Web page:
The Thing About Bakelite
We’ve probably all used or seen Bakelite products. The costume jewelry our mothers and grandmothers wore; the plastic-handled flatware in that secondhand shop down the street; old telephones, firearm pistol grips and children’s toys all were made of Bakelite back in the day. But did you know that Bakelite was produced by mixing dangerous asbestos fibers with phenol and formaldehyde?
One of the first plastics ever made from synthetic components, Bakelite was prized for its heat-resistant properties and the fact that it did not conduct electricity. At first, Bakelite came only in dark colors because the wood shavings and asbestos fibers used to strengthen it showed up in the plastic if lighter colors were used. When another company began to make Bakelite from urea-formaldehyde resins in the 1930s, bright new colors were introduced, as well as the marbled designs which have made Bakelite items such as translucent jewelry and poker chips such collector’s items today.
In time, Bakelite plastic was incorporated into all sorts of uses. Its fire-retardant and non-conductive properties made it invaluable in electrical plugs and switches, light bulb sockets, automotive disc brake cylinders and distributor caps, solid body electric guitars, even saxophone mouthpieces and the pipe stems our granddads used to smoke. Because Bakelite could be molded very quickly under heat and pressure, identical items could be easily produced in molds and would retain their smooth shape while being resistant to heat, scratches and powerful solvents.
Union Carbide bought the Bakelite Company in 1939. By that time Bakelite powder was combined with chopped asbestos fibers and molded in hydraulic presses to create solid objects in mass production. Bakelite resin also proved useful when molded into phenolic sheets, particularly suitable as electric circuit boards. After World War II, factories were retrofitted to produce Bakelite using a more efficient extrusion process which increased production and allowed Bakelite to be used in clocks, radios, jewelry, billiard balls, chess pieces and kitchen canisters, among other things.
Today, Bakelite is still produced in sheet, rod and tube form for industrial applications in the electronics, power generating and aerospace industries. Soviet heat shields for intercontinental ballistic missile (ICBM) warheads and spacecraft re-entry nosecones are made of Bakelite and a similar laminated synthetic resinous product known as Textolite, which was also historically impregnated with asbestos. Commercially, Bakelite is still used for wire insulation and brake pads, although most new plastic resin products have not contained asbestos filler since the 1980s.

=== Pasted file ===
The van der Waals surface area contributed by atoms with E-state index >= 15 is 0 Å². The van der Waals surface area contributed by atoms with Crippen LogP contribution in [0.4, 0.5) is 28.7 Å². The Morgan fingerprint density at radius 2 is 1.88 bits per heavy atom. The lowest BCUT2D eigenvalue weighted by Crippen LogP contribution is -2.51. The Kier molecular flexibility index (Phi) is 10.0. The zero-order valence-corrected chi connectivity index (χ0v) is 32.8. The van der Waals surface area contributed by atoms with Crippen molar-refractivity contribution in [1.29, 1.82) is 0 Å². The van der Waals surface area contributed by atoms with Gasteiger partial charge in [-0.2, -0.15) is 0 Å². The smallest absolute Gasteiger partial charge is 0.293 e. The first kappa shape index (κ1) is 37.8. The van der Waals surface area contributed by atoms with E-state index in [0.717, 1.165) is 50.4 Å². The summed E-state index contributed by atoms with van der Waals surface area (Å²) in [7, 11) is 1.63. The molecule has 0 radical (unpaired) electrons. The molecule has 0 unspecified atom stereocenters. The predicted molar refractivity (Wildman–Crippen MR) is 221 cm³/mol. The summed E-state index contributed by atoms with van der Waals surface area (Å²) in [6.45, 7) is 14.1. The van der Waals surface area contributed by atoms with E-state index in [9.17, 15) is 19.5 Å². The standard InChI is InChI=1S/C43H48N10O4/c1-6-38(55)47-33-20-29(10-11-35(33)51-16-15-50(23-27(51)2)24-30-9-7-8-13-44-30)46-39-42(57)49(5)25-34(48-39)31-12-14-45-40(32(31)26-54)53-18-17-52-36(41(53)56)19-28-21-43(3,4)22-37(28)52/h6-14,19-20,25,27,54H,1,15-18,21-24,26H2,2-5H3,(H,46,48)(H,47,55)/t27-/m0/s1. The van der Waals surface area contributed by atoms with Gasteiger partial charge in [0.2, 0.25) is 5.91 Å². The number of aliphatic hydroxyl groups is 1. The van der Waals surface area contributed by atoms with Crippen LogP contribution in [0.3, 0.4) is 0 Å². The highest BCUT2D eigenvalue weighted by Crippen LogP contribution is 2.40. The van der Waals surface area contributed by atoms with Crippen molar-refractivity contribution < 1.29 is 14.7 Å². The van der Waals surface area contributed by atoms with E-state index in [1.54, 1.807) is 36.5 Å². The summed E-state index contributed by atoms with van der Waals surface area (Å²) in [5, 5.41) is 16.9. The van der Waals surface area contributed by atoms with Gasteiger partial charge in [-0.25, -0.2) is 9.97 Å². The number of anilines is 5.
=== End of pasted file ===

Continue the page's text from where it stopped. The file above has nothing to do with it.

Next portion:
Still, many old Bakelite products remain in use today and some are prized as collector’s items. When Bakelite products become worn, they can break apart, releasing their microscopic asbestos fibers into the air where they can be ingested or inhaled by someone close by. Electricians, drilling through old Bakelite electrical panels or circuit boards, may have spewed asbestos dust into the air all around them. Likewise, automotive mechanics who blew dust from wheel wells of vehicles with an air hose while changing asbestos brake pads or Bakelite brake cylinders were likely exposed to copious amounts of dust. Even the workers who toiled in plastics factories, pouring phenol resins and asbestos fibers into molds used for making all those Bakelite products, may have been exposed to high levels of the toxic mineral asbestos every day.
While old Bakelite products are thought to contain between 15 and 17 percent asbestos fiber, no amount of asbestos is considered safe to inhale. The International Agency for Research on Cancer (IARC) classifies asbestos as a Group One carcinogen, known to cause asbestosis, lung cancer and the deadly cancer known as mesothelioma. If you or a loved one has received a diagnosis of mesothelioma, please contact the mesothelioma attorneys at Baron & Budd to receive a free and completely confidential evaluation. The thing about Bakelite is that it might contain asbestos. Treat early Bakelite pieces with caution, or don’t collect them at all.